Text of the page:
Anthony Donskov

Anthony Donskov is the founder of DSC where he serves as the Director of Sport Performance. Donskov holds a Masters Degree in Exercise Science & is the author of Physical Preparation for Ice Hockey.

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3 Strength and Conditioning Lessons from the Real World

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In school we do what we are taught, in the real world…we do what works.  Today there are countless resources at the disposal of the strength and conditioning practitioner.  Books, DVD’s, lecture series, podcasts and programming manuals all designed with the coach in mind.  Through countless hours of education and enough coffee to kill a small farm animal I have found that many times the real world can be the best teacher of all.  You can have all the scientific reasoning, research and peer reviewed literature behind your program, but if you don’t have the time, resources and athletes’ to carry out your plan, your results will be dead in the water.  Through trail and error, here are three lessons the real word has exposed to me with regards to program design that cannot be found in the pages of a book. 

Movement:  One of our programming principals at DSC is called cause and effect.  In other words a push is paired with a pull, a knee dominant with a hip dominant.  Here is how we used to set up three day a week programs at DSC in terms of movement.

3 Day/Week:

Day 1.) Knee Dominant, Vertical Pull.

Day 2.) Horizontal Push, Horizontal Pull.

Day 3.) Hip Dominant, Vertical Push.

The problem arises when an athlete/customer travels, has work commitments, is sick, goes on vacation or misses workouts for various other reasons.  We may get through the week without taxing each and every movement.  The “real world” has changed our 3-day program into three full body days of lifting taxing each and every movement.  We may have different sequencing and volume, but the body of the workout is three full body lifts.

De-Load:  There are a million and one ways to de-load.  Here are a few:

  • Keep intensity high and reduce reps (we normally reduce reps by 40%.) You are much more likely to have DOMS and impaired recovery ability with excess volume as opposed to intensity.
  • Reduce overall intensity and promote systemic blood flow.  This can aid in tissue recovery/regeneration.
  • Active Recovery:  Planned regeneration work to promote parasympathetic tone.  Cardiac output work to promote recovery.
  • Complete Recovery.
  • De-Load week:  In a four week block, the last block may be a de-load week used for regeneration by incorporating reduction in volume or intensity.
  • Taper:  Two-week taper used or power conversion phase using sports specific protocol, high CNS activity with minimal volume.  Keeping the athlete fresh and explosive.

The real world has taught me that 95% of the time I don’t need to program de-loads.  Our summer program is 12 weeks in length and I can count on one hand how many athletes attend all 48 sessions.  Young athletes go on vacation, get sick, attend hockey schools, travel, attend training camps and have other obligations that may prevent them from attending each and every session.  This timeline, coupled with training age allows the de-load to be built into the program without altering content, volume, intensity and results.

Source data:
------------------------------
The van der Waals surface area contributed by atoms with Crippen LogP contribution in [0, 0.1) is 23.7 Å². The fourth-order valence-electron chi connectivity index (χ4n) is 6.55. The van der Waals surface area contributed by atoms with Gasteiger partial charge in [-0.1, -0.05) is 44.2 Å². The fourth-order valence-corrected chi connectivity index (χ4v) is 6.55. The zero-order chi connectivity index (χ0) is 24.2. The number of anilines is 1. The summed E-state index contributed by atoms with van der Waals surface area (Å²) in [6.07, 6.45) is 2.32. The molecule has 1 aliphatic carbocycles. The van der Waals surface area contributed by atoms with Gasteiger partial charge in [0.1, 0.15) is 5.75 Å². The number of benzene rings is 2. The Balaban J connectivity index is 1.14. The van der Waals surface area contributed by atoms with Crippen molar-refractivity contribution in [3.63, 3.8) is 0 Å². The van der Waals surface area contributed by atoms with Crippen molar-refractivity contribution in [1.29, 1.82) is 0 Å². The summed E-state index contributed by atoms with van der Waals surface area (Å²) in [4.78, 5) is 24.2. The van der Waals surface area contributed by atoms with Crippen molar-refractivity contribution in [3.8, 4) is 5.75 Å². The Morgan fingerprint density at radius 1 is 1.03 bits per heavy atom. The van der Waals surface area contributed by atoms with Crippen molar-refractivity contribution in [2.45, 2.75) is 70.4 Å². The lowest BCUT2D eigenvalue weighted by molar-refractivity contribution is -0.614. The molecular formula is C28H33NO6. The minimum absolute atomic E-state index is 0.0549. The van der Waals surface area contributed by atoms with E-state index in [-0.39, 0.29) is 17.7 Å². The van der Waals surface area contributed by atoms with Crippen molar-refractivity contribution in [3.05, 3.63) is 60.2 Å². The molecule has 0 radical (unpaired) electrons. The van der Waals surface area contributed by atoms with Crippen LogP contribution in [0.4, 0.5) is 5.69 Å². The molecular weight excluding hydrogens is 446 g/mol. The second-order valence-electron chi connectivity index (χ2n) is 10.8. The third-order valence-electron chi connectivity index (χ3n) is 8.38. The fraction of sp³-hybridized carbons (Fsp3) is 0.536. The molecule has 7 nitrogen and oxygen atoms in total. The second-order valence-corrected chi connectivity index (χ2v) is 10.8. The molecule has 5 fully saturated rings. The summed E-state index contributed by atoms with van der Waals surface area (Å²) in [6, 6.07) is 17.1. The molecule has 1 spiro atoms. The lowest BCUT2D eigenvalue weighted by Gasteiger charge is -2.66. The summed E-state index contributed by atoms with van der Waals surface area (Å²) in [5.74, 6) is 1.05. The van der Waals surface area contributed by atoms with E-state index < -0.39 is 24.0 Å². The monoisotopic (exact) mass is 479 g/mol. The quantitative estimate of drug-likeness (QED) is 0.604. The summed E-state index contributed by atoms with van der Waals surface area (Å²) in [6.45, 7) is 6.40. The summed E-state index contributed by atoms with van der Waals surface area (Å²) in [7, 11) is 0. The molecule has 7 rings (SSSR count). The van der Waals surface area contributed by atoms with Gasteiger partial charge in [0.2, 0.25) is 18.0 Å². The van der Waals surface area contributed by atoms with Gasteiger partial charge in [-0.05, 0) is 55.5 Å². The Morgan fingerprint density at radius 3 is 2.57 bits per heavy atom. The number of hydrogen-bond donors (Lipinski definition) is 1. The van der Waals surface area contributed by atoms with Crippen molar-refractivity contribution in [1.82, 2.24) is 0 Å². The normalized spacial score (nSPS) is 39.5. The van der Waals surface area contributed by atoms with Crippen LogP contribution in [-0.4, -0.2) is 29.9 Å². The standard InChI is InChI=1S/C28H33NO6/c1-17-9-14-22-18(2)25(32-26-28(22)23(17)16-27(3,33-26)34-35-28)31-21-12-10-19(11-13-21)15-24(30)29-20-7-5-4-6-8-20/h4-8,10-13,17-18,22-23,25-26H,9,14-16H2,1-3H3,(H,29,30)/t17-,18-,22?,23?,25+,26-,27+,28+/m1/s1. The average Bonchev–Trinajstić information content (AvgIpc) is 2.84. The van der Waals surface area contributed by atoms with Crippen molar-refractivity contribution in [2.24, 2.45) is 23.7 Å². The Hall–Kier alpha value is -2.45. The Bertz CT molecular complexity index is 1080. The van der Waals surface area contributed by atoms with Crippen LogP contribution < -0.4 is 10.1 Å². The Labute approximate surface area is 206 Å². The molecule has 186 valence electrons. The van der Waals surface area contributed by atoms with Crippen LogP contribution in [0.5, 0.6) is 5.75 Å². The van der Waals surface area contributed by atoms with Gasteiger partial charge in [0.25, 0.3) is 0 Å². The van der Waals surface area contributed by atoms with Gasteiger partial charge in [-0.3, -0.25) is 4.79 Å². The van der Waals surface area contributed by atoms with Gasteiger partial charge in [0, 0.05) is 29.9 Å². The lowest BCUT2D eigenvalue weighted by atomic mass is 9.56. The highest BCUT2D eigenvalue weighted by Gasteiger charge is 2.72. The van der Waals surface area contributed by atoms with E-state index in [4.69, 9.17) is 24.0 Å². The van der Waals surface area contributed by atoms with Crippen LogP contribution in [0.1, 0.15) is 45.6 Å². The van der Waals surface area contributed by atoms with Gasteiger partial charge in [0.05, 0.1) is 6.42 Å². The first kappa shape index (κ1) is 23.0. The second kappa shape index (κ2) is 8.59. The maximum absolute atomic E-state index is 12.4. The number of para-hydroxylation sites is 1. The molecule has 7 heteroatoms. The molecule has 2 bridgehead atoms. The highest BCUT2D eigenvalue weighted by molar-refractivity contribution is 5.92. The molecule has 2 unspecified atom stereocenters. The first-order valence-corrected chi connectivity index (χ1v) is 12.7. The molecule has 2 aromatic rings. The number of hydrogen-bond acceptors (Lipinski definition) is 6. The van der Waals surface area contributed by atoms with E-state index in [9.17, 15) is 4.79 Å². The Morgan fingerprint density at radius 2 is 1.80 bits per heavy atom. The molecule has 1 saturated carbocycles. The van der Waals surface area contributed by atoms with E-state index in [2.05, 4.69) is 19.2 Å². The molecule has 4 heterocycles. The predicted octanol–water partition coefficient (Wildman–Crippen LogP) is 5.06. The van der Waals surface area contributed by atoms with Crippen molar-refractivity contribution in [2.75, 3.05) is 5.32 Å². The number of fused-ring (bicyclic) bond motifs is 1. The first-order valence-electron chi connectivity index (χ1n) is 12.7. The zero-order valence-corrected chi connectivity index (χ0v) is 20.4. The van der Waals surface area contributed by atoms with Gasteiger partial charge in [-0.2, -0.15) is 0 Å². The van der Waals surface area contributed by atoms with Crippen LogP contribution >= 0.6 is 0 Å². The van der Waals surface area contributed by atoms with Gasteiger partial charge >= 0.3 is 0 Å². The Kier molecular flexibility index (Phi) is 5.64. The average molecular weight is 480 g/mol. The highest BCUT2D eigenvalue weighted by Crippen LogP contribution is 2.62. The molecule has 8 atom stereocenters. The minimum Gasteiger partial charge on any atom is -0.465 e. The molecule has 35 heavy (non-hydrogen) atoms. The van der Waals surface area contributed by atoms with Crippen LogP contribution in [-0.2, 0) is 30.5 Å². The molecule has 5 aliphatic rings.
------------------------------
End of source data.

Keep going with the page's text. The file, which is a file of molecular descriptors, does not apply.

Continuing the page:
Concurrent Periodization:  Any time an individual walks in looking to perform better, we as coaches ask the following questions:

  • How long do we have to work with the athlete?
  • What is the training age of the athlete?
  • Are there any orthopedic issues that need to be considered when programming? (Screening etc.)
  • What are the demands of the sport?
  • What are the “performance limiting factors”? (Performance testing)
  • What does the competition calendar look like?

Based on the above criteria, a very large demographic of our athletes are trained using a concurrent model (the programming of multiple motor abilities at once).  In other words, speed, power, strength, and endurance (aerobic/anaerobic) etc. are trained each session.  This model has served our hockey populations and youth athletes extremely well.  Quite frankly, I don’t see this changing anytime soon.  Here’s why:

  • Program length:  We are expected to provide maximal results in minimal time.  Our ADP programs are 12 weeks in length (minus vacation, Holidays, sickness).  We don’t get a lot of time with our athletes. 
  • Training Age:  The majority of our population is youth athletes with minimal training age.  In fact we have found that even our “elite level” hockey players would be considered novices in the weight room (3-4 years training age). 
  • Competition Calendar:  Hockey players have a 50+ game competition calendar running from late August-April.  Not including practice time, this is a ton of cumulative stress.  In addition, the law of competing demands makes it extremely difficult to use a Block periodization approach in team sports. 

I love reading Eastern European training models, block periodization planning and other sequential models used to elicit sporting development.  However many of these models are used by ELITE athletes training in a quadrennial cycle.  In fact many of the periodization models have been crafted using Olympic weightlifting, swimming, and track and field events.  The real world has taught me that although these may be very effective, they are not practical based on resources, time and commitment levels. 

Each situation is different for each and every coach.  Books, DVD’s and various educational content are all important for personal and professional growth, but it needs to be filtered for EACH and EVERY situation.  In the real world…do what works, many times that may be what we aren’t taught! 

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